For the want of…..?
With each update of news since the Pandemic commenced, I have been reminded of a childhood story told to me about how a king lost a war against an invader. The story went something along the lines of; For want of a nail, a horseshoe was lost; for the want of the shoe a horse was lost, for the want of the horse, the rider was lost, for the want of the rider, the message was lost, and for the want of the message the battle was lost. I also remember reading the story to my young children from a Ladybird book and then explaining its meaning to two four year olds. Later I reminded them of the moral when something occurred which illustrated the point from their immediate experience and not something only relevant to childhood fiction.
Surely this moral is, in one narrative form or another, a universal story based on many chains of cause and effect with costly negative consequences. If it was taught to at least two generations of working class kids in a moderate sized industrial town in Lancashire, surely it cannot have passed by the Eton, Harrow, Oxford, and Cambridge trained elites, many of whom sit atop our governmental, medical and scientific institutions. Are we not informed that they are in receipt of jaw-dropping salaries, perks and pensions precisely because they are the most intelligent and far-sighted individuals we have on this sceptered isle?
Perhaps future children should be taught a more updated narrative based upon events and elite incompetence so far but making the same obvious points of the consequences of a lack of foresight and due diligence. Such as;
For the want of compassion – bush meat was bled.
For the want of diagnosis – a virus was spread.
For the want of restrictions – a pandemic was fed.
For the want of protection – doctors and nurses were dead.
For the want of precautions – the contagion went wide
For the want of hand gel – infection came like a tide
For the want of testing – people were herded inside
For the want of ventilators – weak patients then died.
For the want of hospitals – empty buildings were sought
For the want of health workers – volunteers were taught
For the want of truth and honesty – excuses were thought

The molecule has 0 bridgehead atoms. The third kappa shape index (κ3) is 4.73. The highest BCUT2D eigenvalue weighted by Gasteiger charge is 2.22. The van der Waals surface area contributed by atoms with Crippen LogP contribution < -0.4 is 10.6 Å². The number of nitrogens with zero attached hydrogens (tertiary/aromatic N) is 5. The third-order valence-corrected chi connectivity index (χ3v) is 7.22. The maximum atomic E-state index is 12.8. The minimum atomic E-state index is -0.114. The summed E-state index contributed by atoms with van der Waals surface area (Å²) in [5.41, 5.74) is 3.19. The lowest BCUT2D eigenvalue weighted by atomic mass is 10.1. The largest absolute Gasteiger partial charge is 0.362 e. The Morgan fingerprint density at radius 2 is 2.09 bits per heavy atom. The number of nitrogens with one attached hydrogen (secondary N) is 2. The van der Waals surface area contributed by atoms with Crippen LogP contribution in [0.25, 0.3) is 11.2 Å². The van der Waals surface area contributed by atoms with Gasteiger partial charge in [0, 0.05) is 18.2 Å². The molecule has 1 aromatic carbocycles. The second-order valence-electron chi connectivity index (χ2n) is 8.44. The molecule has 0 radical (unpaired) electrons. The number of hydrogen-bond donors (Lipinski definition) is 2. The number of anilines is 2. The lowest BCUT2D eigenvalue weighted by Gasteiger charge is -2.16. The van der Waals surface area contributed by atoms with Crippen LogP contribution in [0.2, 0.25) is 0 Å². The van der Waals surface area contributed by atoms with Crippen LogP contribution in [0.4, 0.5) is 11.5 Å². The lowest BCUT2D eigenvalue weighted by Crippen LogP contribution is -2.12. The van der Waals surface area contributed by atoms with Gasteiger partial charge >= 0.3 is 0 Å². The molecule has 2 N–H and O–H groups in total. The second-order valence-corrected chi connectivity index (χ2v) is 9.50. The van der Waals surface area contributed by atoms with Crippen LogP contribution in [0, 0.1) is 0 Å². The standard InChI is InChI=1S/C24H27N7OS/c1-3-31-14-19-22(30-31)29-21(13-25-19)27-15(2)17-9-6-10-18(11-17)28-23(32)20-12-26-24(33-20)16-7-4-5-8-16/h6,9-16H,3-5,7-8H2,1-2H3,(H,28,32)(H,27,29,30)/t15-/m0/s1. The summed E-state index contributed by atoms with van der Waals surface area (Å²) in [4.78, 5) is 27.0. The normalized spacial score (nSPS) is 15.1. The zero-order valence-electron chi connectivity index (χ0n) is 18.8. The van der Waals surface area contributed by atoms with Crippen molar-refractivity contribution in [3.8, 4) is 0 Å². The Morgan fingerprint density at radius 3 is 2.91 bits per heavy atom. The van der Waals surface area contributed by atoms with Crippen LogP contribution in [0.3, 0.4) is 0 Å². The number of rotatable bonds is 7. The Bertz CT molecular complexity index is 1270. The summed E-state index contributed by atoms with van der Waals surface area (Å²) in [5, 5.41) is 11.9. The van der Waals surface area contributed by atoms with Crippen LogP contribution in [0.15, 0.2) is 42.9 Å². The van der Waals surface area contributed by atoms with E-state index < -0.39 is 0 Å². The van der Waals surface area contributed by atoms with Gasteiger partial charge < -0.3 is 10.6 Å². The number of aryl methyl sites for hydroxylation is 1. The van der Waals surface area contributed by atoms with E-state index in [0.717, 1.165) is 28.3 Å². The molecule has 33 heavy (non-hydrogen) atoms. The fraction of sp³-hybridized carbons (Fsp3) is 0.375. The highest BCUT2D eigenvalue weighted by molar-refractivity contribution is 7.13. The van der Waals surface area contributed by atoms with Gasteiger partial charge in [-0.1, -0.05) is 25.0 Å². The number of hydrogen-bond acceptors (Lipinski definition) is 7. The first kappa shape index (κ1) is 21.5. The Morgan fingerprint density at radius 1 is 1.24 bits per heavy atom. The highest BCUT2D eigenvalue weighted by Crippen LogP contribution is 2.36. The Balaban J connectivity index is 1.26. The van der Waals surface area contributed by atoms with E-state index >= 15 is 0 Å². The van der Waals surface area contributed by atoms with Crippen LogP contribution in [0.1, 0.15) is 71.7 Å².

For the want of an alternative – a bailout was bought.
For the want of humanity – big-business came first
For the want of a home – some were not nursed
For the want of a carer – many victims felt cursed.
For the want of a conscience – not much was reversed.
If the full costs are not clear yet – they will be before too long. The cost of this want of preparation for a pandemic will be extremely high. This BIG ONE has long been predicted by dozens of scientists dealing with the nature of viruses, their effects and trajectories. Adequate preparations could have been made for a few billions of pounds, dollars, Euros etc., from tax-payers contributions, with only moderate to high levels of social and economic disruption. But under the present ‘elites absent whilst at work‘ system, the costs to endure the pandemic will now be tens of billions in currencies and the social, economic and human costs will be astronomical.
Not only will many more thousands of people lose their lives, but thousands more will lose, their jobs, homes and health. Furthermore, if the system of capitalism survives intact, the past, present and post-pandemic costs will have to be born by the remaining tax-payers who survive. In effect British, European and American countries, now and even more so post-pandemic, will be seriously and obviously bankrupt. The pre-existing sovereign loan debts states already incurred were un-payable, before Covid – 19, now after further loans, they are even more beyond a countries ability to pay.
The sensible outcome would be for countries to parallel what many firms will have to do post-pandemic crisis. Declare bankruptcy, cancel all debts and close down all liability activities. In the case of a whole country – since national self-determination is a right – this could be done. The day after cancelling debts a country could start up economic activity again by printing money (as they keep doing for banks) and immediately employ every adult citizen of working age in one or other of the range of public services (if needed create new ones) and pay them on new averaged out (egalitarian) pay scales.
Such countries could then use the skills and labour of all citizens to put right all the decades of damage done to the built and unbuilt environments, the air and water quality, clean up the seas and re-orientate production for sustainability and need. Thus, at the same time, provide a good example for other countries to follow. What could be a better collective incentive than saving the planet and ensuring everybody has a decent home, enough food, drink, clothing, heating and health care?
Of course, that revolutionary-humanist perspective is not going to happen. Those who are in power and have led us into decades of existential mess, including this one are incapable of learning from mistakes – if their interests in obtaining wealth override the parts of their brains which should contain such insights as; for the want of a sustainable economy; the human species was lost. Instead, they will use their knowledge and ingenuity to block any change which would threaten the current hierarchical system and their parasitic place within it.
Their prefered alternative is to continue to despoil environments whilst still consuming far too much and the poor in their countries too little. Yet revolutionary transformations such as that indicated above will need to be done at some time and will need to be done in spite of elite opposition to it.
Roy Ratcliffe (April 2020)
[For details of the ‘dark secret’ of US bailout preferences see the following; http://www.counterpunch.org/2020/04/02/the-dark-secrets/ ]
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